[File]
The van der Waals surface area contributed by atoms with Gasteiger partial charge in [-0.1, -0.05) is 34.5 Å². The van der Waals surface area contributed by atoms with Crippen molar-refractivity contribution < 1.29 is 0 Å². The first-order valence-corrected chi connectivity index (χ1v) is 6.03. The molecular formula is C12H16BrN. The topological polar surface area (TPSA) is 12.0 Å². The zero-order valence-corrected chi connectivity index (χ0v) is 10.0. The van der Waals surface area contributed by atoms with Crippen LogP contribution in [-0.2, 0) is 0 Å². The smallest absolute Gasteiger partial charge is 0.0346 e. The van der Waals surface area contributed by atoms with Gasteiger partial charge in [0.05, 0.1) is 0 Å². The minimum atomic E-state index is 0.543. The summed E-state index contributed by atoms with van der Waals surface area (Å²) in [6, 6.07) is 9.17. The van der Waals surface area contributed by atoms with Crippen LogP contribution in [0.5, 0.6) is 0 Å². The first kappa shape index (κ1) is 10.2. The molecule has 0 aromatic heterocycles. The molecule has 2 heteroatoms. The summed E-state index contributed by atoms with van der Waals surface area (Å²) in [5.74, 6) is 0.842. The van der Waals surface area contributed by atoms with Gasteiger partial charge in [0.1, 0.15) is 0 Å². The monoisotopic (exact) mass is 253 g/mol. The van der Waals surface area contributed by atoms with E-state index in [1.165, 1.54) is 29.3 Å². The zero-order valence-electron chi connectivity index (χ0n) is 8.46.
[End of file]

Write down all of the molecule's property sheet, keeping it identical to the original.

The van der Waals surface area contributed by atoms with Gasteiger partial charge in [-0.1, -0.05) is 34.5 Å². The van der Waals surface area contributed by atoms with Crippen molar-refractivity contribution < 1.29 is 0 Å². The first-order valence-corrected chi connectivity index (χ1v) is 6.03. The molecular formula is C12H16BrN. The topological polar surface area (TPSA) is 12.0 Å². The zero-order valence-corrected chi connectivity index (χ0v) is 10.0. The van der Waals surface area contributed by atoms with Crippen LogP contribution in [-0.2, 0) is 0 Å². The smallest absolute Gasteiger partial charge is 0.0346 e. The van der Waals surface area contributed by atoms with Gasteiger partial charge in [0.05, 0.1) is 0 Å². The minimum atomic E-state index is 0.543. The summed E-state index contributed by atoms with van der Waals surface area (Å²) in [6, 6.07) is 9.17. The van der Waals surface area contributed by atoms with Crippen LogP contribution in [0.5, 0.6) is 0 Å². The first kappa shape index (κ1) is 10.2. The molecule has 0 aromatic heterocycles. The molecule has 2 heteroatoms. The summed E-state index contributed by atoms with van der Waals surface area (Å²) in [5.74, 6) is 0.842. The van der Waals surface area contributed by atoms with Gasteiger partial charge in [0.1, 0.15) is 0 Å². The monoisotopic (exact) mass is 253 g/mol. The van der Waals surface area contributed by atoms with E-state index in [1.165, 1.54) is 29.3 Å². The zero-order valence-electron chi connectivity index (χ0n) is 8.46.